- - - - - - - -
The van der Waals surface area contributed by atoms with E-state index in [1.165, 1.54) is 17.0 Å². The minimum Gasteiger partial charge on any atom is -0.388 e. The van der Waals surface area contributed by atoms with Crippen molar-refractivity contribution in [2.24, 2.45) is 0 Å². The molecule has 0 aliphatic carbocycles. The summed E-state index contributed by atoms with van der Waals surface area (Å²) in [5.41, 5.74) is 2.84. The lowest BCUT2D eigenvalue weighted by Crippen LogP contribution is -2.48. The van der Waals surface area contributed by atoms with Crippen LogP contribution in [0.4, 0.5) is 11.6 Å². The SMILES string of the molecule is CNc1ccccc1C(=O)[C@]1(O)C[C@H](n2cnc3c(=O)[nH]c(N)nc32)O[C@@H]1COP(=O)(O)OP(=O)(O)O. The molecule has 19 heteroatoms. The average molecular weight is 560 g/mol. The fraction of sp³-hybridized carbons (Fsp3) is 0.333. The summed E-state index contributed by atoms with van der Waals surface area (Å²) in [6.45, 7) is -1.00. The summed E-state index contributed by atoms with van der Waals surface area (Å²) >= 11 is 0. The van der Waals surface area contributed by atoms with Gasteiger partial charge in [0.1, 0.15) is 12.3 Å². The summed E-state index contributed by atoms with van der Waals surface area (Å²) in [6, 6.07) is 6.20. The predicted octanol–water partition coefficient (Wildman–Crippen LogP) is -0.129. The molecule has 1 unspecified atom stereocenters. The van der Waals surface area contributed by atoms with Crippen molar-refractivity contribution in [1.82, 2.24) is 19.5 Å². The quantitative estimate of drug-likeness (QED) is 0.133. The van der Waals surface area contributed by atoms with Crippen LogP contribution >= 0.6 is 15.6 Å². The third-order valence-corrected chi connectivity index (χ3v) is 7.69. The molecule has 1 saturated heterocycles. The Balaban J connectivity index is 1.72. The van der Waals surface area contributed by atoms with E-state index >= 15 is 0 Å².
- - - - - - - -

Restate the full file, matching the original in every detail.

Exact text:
The van der Waals surface area contributed by atoms with E-state index in [1.165, 1.54) is 17.0 Å². The minimum Gasteiger partial charge on any atom is -0.388 e. The van der Waals surface area contributed by atoms with Crippen molar-refractivity contribution in [2.24, 2.45) is 0 Å². The molecule has 0 aliphatic carbocycles. The summed E-state index contributed by atoms with van der Waals surface area (Å²) in [5.41, 5.74) is 2.84. The lowest BCUT2D eigenvalue weighted by Crippen LogP contribution is -2.48. The van der Waals surface area contributed by atoms with Crippen LogP contribution in [0.4, 0.5) is 11.6 Å². The SMILES string of the molecule is CNc1ccccc1C(=O)[C@]1(O)C[C@H](n2cnc3c(=O)[nH]c(N)nc32)O[C@@H]1COP(=O)(O)OP(=O)(O)O. The molecule has 19 heteroatoms. The average molecular weight is 560 g/mol. The fraction of sp³-hybridized carbons (Fsp3) is 0.333. The summed E-state index contributed by atoms with van der Waals surface area (Å²) in [6.45, 7) is -1.00. The summed E-state index contributed by atoms with van der Waals surface area (Å²) >= 11 is 0. The van der Waals surface area contributed by atoms with Gasteiger partial charge in [0.1, 0.15) is 12.3 Å². The summed E-state index contributed by atoms with van der Waals surface area (Å²) in [6, 6.07) is 6.20. The predicted octanol–water partition coefficient (Wildman–Crippen LogP) is -0.129. The molecule has 1 unspecified atom stereocenters. The van der Waals surface area contributed by atoms with Crippen molar-refractivity contribution in [1.82, 2.24) is 19.5 Å². The quantitative estimate of drug-likeness (QED) is 0.133. The van der Waals surface area contributed by atoms with Crippen LogP contribution >= 0.6 is 15.6 Å². The third-order valence-corrected chi connectivity index (χ3v) is 7.69. The molecule has 1 saturated heterocycles. The Balaban J connectivity index is 1.72. The van der Waals surface area contributed by atoms with E-state index >= 15 is 0 Å².